This may sound strange but except for a brief period of depression when I was 19 I have always felt loved by God, endeservedly loved. Especially since an encounter with Christ when I was 21, 63 years ago, I have always felt God’s presense and felt that I was special to Him. I love the Gospel of John, especiially the “I am the vine, you are the branches,” passage. I don’t know why God has blessed my life so fully, but He always has..
THht I am valurable I have no doubt. Can allow myself to be embraced is a much bigger question. It is often my fear of rejection that keeps me from allowing me to be fully embraced by God’s love in Christ Jesus. This is indeed what I need to work on during this season of lent.
It is difficult to open myself up and be vulnerable and to trust. I know intellectually that God will not forsake me, but it is still difficult to be open and rely on his love. It is a daily discipline and the rewards are many.
Accepting that I am beloved by God is sustaining. It’s tougher when I am with the creatures of this earth! Asking for help, exposing fears or being less than confident (read vulnerable in these) is sp very much harder. It’s God’s gentle embrace that allows me to trust more and control less: to keep tip toeing towards help, towards revealing fears and insecurities.
That has to be the hardest part doesn’t it? The brief answer is no, but perhaps my constant reaching, searching, longing comes from a need to be vulnerable; to, as they say, let go and let God. Does my fear of vulnerability mean that I can’t let go of control? Or, does it mean that I don’t trust God? What a frightening thought; that would be hell, wouldn’t it?
Not so much can I allow myself to be vulnerable and embraced, for me it is I must, I need to allow myself – in order to grow in the spiritual journey, my God search. Thank you for today’s conversation – especially resonated with Br. John’s sharing – feelings, struggle, challenges.. questions!
yes i can allow myself to be vulmerable by what i consider the right people and be embraced. i always come home from Holy Week at the monastery much refreshed and try to do better with my life. it is certainly an uphill expericence. also you see how much preperation goes into Holy Week by the brothers who are guiding us through that week.
It is easy to grasp our vulnerability. The challenge is to allow God to embrace us and in turn embrace others through his love.
To allow God to embrace us is fairly easy — an embrace feels good, but to be truly vulnerable is not.
I have the tendency to want to shift back to handling things myself instead of being vulnerable and following His lead. This is a constant struggle.
It’s fear filling–living up in the air or in the sea. There is no up or down, no foothold. James Joyce conveys some of that. So does the Book of Revelation.
When I can accept God as the medium which I live in, I realize that God is the ‘ground.’ If I’m atwirl in the medium, gravity isn’t important. Falling, suffocating aren’t dreaded, God feeds and oxygenates me.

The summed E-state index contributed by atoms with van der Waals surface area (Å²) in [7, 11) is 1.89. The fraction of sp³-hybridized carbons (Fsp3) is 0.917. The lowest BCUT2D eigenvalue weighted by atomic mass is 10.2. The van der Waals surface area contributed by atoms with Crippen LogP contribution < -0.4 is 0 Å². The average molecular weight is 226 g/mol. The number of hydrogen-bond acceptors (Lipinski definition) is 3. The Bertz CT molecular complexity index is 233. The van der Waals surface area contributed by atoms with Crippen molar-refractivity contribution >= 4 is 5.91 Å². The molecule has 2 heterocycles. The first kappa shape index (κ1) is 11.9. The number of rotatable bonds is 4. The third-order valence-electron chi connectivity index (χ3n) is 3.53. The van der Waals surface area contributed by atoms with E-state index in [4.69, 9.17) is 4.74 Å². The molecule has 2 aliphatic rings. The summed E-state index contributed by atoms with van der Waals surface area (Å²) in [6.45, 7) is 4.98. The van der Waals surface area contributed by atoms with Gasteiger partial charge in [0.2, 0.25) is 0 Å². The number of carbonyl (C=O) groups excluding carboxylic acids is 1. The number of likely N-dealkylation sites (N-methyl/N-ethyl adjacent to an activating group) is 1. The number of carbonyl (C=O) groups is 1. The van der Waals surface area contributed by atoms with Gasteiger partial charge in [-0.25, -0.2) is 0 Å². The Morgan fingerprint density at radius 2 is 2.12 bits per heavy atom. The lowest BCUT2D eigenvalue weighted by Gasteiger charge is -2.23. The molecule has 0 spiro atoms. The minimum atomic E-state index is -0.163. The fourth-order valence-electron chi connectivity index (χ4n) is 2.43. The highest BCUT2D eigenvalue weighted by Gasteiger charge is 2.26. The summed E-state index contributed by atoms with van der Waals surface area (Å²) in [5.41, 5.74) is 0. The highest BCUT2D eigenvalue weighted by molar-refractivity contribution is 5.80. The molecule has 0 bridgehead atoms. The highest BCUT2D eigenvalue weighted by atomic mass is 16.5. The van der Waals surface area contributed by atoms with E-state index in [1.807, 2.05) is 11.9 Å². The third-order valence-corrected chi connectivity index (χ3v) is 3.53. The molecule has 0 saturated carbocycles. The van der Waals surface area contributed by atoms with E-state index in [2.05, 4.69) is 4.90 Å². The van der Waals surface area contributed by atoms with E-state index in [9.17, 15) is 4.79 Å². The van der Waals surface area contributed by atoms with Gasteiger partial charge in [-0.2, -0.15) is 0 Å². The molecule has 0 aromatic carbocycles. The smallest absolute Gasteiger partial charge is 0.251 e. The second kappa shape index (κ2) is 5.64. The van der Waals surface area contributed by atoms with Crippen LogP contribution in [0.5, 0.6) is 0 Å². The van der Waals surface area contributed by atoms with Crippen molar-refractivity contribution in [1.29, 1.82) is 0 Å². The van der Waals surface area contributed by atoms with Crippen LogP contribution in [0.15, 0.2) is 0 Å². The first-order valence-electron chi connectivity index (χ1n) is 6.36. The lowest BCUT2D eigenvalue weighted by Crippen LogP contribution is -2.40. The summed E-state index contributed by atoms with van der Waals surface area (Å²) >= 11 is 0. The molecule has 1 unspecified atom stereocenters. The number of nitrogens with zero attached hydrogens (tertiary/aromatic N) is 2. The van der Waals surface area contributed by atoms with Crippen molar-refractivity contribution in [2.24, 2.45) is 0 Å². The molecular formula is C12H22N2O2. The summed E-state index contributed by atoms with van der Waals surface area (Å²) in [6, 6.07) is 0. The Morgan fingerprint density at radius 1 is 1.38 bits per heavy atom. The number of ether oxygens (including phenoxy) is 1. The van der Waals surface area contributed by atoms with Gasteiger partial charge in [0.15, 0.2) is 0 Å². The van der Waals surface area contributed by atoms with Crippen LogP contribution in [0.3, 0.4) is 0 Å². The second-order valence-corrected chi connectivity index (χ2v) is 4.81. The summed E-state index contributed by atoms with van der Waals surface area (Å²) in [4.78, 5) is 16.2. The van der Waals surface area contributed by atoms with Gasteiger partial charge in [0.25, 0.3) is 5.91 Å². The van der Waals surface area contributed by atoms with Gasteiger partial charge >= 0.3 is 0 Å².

I have experienced a portion of this when I’m in water. As confusing as it may seem, I, with my vertigo, am safest there. I can’t fall. God is like the water. Water I can breath, living water.
Yet, I often find vulnerability impossible. So often people who claimed they loved me hurt me in the name of love. That’s where beloved of God comes in. To believe that God a) loves me and b) won’t hurt me and c) won’t force me to become who I’m not; means that I can be vulnerable to God. God as a nurturing medium helps me, flows through me, shares no borders.
God within me. I within God.
Like one of the others who commented that giving their thoughts made them feel vulnerable is my reaction. Self doubts surface and have me asking, “Do I sound smart? Is my comment relevant? This is a plague that I carry with me in other public settings where we are asked to be vulnerable and give of ourselves in a response. Yes, I am vulnerable. It is then that God calms my anxious heart and sets us a situation such as this where His voice says to share my inner thoughts. When life kicks me and I’m down, God sends strangers, friends, and situations in my life where I have a choice to humble myself and accept embraces of love, kind words, offers of help or remain isolated and lick my wounds in silence and alone. Life experiences teach me to accept the embraces. These two are challenges for me to ask, “Will you help me?” Then, I am vulnerable and must open myself for embraces of love. I’m a work in progress.
For me, I find that the more I can trust in God’s love and care for me, the more I am able to be vulnerable. In deep prayer I feel very vulnerable but when I return to my dailly routines, that vulnerability begins to fade again.It is hard for me since I am somewhat of a control freak.
To be looking in on the Gospel story as a “beloved disciple” is very enticing to me! What a beautiful place to be in when contemplating this Gospel!
I realize that I can be vulnerable with God, because I sense His love for me (often enough), and I trust in Him. But: so far, I have avoided, as best I can, to be vulnerable with people I do not trust. The stakes seem far too high to me!!
The only comfort I take is to contemplate Jesus on the cross…how he hung there in his agony, stripped of all human dignity, and scorned and laughed at by his tormentors. He must have known that God, his Father, was with him in his suffering, and that there was, after all was accomplished, another place to go to.
That, I can embrace…
ahhh but remember while Jesus was hanging on that cross he cried out, “My God, my God, why have you forsaken me.” That’s the vulnerability. Even Jesus didn’t know the outcome in that moment. It’s one more instance where Jesus taught us how to be vulnerable and showed us that he was fully human as well as being the Messiah/Son of God! I agree Elke, “looking in on the Gospel story as a ‘beloved disciple'” is quite enticing indeed!
I feel as if I am constantly begging God for help…but maybe that is not the same as being vulnerable. Being vulnerable I think means stopping for a moment (or a while) to feel ones aloneness, helplessness, vulnerability, need for help – and then being open to accepting the help that comes, which may be unexpected, incomprehensible, or delayed. And being aware of and looking for whatever blessings are already there or right on the way — because there are always so many of them.